Over the weekend we found ourselves at a little tri-clinic with about a dozen to fifteen others getting pep-talked, drilled and advised by pros.
(Now before you read any further, the events described here did really happen and my thoughts on the whole thing, while accurately reflected here are largely intended to be somewhat humorous and tongue-in-cheek description of the day…)
Cliche as it is, most of the guys, being triathletes and, well, boys, spent much of their day trying to feel each other out, impress (someone? each other?) and out-do each other to find their place in the sausage-y totem pole. Who’s faster? Who can run further? Who’s done the most races? Who’s got the sleekest, most tricked-out tri bike? Who’s going to cry “uncle” during the workouts first and perhaps most importantly, who’s going to WIN?
Naturally, part of the day included swim drills so we divided up into 2 lanes according to speed / ability and did sculling drills, catch-up drills, drills to help with rotation and position, drafting drills and mass starts. It was all fine and good until the mass starts… we had to jockey for position and then swim out about 200 or so. In 1 lane. In a 25 yard pool. There were 6 or 7 of us in each lane. Seems like a good idea, right?
Being the smallest in the lane and also the only female in the fast lane, I let the hot headed dudes sort themselves out, not wanting to be on the wrong end of a testosterone fueled elbow or fist. Generally in these kinds of situations, including triathlon starts, that is how I roll. I’m usually faster than the average person and underestimated as well. Let others throw elbows in the pack, I’ll draft up the chain and pass later. No biggie. Better that than needing stitches.
But at the clinic, holding back meant I sacrificed my position further up in the line for the entire drill. With just 25 yards to work with and 6+ people to the lane, there was almost always other people coming straight at you at high speeds and with not enough room to go 3-wide in the lane, you were basically were stuck in line until at least halfway down the lane when the oncoming traffic cleared. Then you had 10 yards or so to make a break for it, pass the other person and get back onto the right side of the lane before you got plowed over by oncoming traffic.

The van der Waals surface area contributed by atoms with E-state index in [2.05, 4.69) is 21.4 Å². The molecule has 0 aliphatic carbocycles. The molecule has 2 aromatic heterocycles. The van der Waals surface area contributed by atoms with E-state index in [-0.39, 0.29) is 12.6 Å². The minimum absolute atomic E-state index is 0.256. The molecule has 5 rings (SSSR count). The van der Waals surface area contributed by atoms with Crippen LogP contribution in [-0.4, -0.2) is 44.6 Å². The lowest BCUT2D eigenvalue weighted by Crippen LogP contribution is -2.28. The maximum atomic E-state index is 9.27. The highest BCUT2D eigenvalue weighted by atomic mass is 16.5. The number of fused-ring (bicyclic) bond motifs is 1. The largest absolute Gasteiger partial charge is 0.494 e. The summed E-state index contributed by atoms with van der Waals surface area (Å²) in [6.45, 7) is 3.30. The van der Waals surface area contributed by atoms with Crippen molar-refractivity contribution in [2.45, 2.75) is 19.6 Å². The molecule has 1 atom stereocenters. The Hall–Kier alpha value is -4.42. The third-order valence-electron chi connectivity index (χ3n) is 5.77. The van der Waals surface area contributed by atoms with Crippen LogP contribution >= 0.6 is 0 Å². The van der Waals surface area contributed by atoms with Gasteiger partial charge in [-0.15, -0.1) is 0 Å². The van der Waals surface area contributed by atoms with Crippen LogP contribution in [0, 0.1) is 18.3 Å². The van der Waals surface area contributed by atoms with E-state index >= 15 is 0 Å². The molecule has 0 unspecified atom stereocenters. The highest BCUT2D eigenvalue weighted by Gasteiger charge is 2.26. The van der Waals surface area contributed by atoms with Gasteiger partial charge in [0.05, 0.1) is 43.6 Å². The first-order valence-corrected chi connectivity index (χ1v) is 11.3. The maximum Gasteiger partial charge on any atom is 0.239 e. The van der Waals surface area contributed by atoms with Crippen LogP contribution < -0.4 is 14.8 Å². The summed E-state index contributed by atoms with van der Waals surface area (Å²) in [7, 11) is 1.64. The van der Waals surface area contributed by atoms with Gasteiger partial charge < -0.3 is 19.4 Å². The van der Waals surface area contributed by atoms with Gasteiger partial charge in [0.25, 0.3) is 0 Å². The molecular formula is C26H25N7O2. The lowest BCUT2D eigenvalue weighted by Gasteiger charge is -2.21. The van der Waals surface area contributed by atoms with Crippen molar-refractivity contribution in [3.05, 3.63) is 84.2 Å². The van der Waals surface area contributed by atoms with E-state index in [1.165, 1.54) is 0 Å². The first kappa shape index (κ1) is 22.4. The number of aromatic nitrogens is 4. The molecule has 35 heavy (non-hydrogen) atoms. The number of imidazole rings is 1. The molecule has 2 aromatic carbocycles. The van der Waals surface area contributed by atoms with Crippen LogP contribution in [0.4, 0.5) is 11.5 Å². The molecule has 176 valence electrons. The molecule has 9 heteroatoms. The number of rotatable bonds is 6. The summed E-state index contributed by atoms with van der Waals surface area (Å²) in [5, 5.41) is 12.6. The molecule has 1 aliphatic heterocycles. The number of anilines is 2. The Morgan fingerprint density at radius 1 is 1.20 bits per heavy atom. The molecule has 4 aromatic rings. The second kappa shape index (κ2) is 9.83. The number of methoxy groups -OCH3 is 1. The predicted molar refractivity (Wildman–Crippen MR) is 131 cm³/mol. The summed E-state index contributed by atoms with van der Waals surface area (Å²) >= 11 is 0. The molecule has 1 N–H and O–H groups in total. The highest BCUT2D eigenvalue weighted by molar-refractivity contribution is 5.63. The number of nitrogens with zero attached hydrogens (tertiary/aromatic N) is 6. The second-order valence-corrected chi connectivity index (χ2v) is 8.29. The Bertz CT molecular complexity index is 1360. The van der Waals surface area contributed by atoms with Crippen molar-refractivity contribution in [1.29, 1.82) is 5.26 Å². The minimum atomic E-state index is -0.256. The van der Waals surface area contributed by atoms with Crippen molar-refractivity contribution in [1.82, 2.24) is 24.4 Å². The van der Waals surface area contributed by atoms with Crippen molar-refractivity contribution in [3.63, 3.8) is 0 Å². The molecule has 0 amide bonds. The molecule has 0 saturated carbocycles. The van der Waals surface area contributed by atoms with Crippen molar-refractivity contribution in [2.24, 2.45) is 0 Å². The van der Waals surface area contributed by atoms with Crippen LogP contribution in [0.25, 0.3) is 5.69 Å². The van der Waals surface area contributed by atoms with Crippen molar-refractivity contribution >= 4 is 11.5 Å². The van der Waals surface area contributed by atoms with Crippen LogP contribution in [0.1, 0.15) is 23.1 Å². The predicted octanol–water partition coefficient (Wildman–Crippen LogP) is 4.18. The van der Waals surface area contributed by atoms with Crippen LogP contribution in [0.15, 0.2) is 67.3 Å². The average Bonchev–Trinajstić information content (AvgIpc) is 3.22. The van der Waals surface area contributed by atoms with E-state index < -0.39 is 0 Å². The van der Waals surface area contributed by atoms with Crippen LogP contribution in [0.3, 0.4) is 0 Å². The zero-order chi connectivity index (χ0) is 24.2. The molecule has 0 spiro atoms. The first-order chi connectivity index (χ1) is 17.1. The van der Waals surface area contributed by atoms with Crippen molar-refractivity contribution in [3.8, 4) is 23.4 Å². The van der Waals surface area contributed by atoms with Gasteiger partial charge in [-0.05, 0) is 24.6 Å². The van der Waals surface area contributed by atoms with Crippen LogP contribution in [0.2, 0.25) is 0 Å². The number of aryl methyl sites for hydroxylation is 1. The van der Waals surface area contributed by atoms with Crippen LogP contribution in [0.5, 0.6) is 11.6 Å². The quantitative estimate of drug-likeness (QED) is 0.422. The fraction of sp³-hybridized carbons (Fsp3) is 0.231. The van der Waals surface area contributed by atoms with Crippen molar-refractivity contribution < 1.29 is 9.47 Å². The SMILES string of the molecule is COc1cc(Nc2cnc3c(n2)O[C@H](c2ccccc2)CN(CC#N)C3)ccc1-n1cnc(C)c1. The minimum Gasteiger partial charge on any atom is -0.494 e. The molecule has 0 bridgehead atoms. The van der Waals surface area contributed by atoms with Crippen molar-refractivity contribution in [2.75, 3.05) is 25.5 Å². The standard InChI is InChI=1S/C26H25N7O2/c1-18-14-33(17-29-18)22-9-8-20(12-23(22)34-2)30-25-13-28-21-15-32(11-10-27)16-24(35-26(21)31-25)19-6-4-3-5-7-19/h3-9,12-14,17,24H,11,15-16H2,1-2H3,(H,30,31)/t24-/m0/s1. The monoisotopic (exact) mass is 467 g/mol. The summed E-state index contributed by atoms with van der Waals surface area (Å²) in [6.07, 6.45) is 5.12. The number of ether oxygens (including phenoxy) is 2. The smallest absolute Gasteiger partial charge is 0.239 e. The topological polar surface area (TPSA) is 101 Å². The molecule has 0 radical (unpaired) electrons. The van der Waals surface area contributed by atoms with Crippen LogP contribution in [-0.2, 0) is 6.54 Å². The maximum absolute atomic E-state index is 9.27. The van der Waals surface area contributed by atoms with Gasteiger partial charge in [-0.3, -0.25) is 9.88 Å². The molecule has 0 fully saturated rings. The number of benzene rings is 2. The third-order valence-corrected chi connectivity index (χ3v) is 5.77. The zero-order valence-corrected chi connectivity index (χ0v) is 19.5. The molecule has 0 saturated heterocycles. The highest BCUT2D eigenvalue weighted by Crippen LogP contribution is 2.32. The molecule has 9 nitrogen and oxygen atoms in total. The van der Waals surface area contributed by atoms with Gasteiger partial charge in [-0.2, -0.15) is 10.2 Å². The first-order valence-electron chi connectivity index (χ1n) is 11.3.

Sure enough, after just 25 yards I found myself behind a dude whose weiner, ahem – I mean ego, wouldn’t get out of my way. Every time I made a break for it, I’d pass him and hit the wall first – me on the left and him on a right. I’d push off strong with every intention of escaping quickly and unscathed and most importantly in front of him so I could swim at my own pace and not his snail pace. But being a dude, he couldn’t take getting beat by a girl so he’d push off to the right and crash into me, run me over and I’d find myself getting ramrodded into the laneline and stuck behind him again. (As obnoxious as this was, I can only assume he identified this as his last-ditch option to prevent a girl from passing him as he didn’t appear to be able to outswim me…) And then, just a few yards into the lane, I’m smacking the bottom of his feet, his ankle, even the back of his calf with every stroke, having to pull back and breaststroke even (the slowest of all swimming), waiting for my opening to make a break for it again. It got old real fast. But I did get some good drafting practice in, so at least there’s that.
Look, I’m as competitive as anyone. But seriously dudes? We all know you’re all big and tough. Strong and fast. The best and the baddest, right? The supercoolest. We know. Your egos are fragile and getting passed by a girl is only the worse thing that can happen. But please move out of my way. You’re embarrassing yourself and I’m embarrassed for you. Isn’t it worse to have a girl have to slow down and clearly cut back to 50% effort than to just let me go by? I’m promise I’ll be discreet – no one will even see it…